With Higher Directives, each player has a briefcase token in addition to their normal resource tokens. When spending resource tokens to recruit Specialists, a player can include a briefcase token to double the value of another resource token. It isn’t a true wild, but can be used as an additional icon for a token they are already spending.
In our first play with the Age of Ambition expansion we played with Modules 1, 6, and 7 (recommended). It was clear from the get-go that Yuri doubled down on what made Space Explorers successful. Just like the base game, you’ll be referring to manuals to understand the iconography. Even after you’ve played the game a bunch in short succession, still keep at least the player aids handy.
We found the Modules could largely be placed in three categories:
- Modules 1 & 3 offered significant game changing mechanics that you had to consider with every move you made.
- Modules 2, 4, and 5 provided additional mechanics that amended the core gameplay in consequential ways to offer different flavors and ways to win, or make the game a little easier.
- Modules 6 & 7 were changes that were seamless with the base game and could easily be considered variants, not necessarily expansion modules.
This isn’t a bad thing at all, since we’re not always in the mood for the same weight of game. But regardless of what we chose, none of the mechanics felt out of place, which is commendable.
One of the best features of Age of Ambition is that if there is a module you don’t like, you still have six others. There’s a ton of replayability in the box, and not mandating various modules go together provides lots of flexibility.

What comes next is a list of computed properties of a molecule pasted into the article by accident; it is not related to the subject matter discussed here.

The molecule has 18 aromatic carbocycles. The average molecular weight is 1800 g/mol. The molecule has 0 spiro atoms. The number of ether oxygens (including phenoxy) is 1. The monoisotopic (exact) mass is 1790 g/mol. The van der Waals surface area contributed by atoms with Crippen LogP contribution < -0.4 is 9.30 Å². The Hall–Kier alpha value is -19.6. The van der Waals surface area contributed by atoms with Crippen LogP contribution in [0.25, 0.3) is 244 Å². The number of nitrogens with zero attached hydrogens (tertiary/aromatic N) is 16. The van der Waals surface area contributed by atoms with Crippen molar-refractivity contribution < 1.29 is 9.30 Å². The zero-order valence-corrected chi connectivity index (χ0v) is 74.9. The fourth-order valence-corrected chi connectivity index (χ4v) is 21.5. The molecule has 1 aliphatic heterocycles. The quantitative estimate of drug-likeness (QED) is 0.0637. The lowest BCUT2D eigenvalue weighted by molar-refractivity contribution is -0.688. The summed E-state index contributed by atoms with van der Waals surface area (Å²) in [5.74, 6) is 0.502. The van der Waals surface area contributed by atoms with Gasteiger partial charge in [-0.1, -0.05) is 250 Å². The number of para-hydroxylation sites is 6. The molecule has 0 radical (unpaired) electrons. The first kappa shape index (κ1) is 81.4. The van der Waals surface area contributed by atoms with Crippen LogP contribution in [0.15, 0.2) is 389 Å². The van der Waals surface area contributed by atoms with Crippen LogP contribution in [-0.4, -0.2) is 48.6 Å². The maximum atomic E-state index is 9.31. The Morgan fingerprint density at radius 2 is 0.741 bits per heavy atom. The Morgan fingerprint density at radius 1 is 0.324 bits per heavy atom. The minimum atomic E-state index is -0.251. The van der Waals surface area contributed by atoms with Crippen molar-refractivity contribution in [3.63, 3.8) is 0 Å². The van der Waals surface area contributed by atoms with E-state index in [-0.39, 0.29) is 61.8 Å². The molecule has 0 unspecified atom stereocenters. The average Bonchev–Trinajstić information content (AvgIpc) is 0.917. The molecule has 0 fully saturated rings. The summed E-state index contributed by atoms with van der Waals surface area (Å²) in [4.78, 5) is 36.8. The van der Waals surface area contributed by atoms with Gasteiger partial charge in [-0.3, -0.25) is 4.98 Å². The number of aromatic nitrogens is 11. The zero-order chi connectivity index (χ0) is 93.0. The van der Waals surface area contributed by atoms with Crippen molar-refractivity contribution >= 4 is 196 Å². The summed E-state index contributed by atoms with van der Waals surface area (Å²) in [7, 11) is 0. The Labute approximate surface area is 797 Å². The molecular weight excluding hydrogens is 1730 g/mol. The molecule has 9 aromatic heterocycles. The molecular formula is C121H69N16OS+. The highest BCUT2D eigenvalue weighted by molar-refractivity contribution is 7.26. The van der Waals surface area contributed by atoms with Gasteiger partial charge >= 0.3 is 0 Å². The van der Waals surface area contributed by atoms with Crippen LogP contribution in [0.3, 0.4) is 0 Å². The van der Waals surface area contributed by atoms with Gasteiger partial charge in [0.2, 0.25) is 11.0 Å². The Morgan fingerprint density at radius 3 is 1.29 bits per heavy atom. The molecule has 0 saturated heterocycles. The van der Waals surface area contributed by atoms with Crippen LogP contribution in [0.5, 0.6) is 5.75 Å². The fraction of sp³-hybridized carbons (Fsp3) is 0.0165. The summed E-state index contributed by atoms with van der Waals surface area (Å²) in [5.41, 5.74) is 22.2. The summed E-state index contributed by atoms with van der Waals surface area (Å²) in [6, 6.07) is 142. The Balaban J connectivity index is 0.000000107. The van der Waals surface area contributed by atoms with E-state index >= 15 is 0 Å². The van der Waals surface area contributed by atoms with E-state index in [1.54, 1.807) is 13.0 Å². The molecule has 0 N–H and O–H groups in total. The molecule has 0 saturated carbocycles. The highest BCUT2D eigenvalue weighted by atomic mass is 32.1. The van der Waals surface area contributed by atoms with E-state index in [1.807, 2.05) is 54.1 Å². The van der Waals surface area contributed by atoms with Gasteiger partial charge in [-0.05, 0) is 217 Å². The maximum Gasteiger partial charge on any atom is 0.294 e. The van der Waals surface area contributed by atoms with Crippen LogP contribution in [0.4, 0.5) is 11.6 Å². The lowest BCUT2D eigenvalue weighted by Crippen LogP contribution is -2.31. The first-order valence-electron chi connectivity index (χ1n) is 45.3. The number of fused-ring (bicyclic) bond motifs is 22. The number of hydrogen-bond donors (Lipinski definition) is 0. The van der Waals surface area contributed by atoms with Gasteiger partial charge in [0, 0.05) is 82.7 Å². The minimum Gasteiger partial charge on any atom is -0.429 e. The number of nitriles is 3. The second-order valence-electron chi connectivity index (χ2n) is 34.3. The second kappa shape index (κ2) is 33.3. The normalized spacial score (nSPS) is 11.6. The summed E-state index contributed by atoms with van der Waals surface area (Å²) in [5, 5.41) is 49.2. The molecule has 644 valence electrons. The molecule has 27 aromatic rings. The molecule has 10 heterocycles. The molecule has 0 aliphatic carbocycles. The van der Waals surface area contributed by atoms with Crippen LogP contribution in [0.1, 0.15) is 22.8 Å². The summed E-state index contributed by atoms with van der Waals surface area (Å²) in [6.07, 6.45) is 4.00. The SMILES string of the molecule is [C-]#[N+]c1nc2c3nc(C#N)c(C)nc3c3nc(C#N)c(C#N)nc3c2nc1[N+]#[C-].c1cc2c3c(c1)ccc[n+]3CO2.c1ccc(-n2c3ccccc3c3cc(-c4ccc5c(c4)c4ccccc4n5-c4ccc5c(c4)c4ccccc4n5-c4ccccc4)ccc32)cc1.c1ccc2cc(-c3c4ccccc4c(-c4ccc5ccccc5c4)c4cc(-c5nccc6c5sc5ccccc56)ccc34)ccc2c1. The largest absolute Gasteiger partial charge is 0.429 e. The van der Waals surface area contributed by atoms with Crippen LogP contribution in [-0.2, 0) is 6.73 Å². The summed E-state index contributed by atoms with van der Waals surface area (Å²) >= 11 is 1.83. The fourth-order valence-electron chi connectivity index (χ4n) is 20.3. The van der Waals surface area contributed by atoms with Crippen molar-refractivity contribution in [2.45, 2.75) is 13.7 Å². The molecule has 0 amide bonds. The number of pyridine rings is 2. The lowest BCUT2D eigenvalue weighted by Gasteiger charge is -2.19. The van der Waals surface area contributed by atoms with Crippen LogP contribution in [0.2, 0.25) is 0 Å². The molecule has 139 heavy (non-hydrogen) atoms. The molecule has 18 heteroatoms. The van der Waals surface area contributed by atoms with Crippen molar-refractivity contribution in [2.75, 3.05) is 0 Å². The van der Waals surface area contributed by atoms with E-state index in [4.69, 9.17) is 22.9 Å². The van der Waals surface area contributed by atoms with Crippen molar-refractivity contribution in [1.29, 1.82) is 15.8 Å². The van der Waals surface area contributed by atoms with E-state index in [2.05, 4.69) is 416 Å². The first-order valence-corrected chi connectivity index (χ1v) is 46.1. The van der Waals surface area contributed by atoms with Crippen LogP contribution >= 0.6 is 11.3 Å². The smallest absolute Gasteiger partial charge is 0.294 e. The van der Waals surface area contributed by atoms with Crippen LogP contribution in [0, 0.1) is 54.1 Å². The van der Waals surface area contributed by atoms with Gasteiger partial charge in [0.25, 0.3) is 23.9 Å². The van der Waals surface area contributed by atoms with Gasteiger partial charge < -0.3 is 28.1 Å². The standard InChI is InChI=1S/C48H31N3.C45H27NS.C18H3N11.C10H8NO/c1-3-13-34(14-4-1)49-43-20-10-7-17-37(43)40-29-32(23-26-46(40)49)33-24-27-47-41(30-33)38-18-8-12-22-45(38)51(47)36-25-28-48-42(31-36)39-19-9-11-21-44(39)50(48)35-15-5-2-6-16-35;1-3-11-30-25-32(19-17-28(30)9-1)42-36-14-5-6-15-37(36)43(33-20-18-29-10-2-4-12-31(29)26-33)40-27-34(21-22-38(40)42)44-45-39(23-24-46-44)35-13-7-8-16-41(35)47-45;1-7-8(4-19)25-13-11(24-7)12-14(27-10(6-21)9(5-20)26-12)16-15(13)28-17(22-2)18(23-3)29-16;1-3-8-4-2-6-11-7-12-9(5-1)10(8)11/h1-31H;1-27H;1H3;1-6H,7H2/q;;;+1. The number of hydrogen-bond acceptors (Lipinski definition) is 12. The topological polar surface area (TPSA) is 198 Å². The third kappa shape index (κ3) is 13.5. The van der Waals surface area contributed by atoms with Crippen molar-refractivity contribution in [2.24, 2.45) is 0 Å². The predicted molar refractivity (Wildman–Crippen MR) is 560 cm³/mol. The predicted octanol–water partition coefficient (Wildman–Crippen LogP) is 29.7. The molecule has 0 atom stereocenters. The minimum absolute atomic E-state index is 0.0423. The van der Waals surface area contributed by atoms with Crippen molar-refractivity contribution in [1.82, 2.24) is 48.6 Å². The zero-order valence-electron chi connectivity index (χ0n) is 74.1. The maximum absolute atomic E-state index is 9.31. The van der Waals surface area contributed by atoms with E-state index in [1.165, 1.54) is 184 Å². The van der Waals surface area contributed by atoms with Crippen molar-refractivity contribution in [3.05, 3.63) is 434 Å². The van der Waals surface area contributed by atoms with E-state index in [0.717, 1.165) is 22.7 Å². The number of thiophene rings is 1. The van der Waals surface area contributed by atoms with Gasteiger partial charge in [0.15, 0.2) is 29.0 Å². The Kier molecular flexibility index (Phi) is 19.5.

While I enjoyed the changes of Space Powers, it was the module that diverged the most from the base game mechanically. For us, Space Explorers is a complex enough game, so we won’t play with this one often.
I felt Prominent Leaders and Strategic Goals embodied the aspirational feel of Space Travel without adding completely different mechanics. Crises, on the other hand, seem to have a depressive effect on the entire game. I want space travel to feel like a noble goal we’re all working towards, even if not together.
The Space Powers and Remarkable Projects shined a light on other nations’ participation in the space race, and sparked my curiosity about their efforts towards space travel.
Finally, module 7 seemed superfluous to me. I felt like it could have been a small promo pack instead. But given all the content in the box, I guess it doesn’t hurt to include it here.
The bottom line is, if you like Space Explorers and you want more of it, you really can’t go wrong with Age of Ambition. It’s a well-crafted second effort in the IP, and the game is better for it, no matter what flavor of the pie strikes your fancy.
25th Century Games provided The Family Gamers with a promotional copy of Space Explorers: Age of Ambition for this review.
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Space Explorers: Age of Ambition
Number of Players: 1-4
Age Range: 12+
Playtime: 20-40 minutes (we say 40-60 minutes)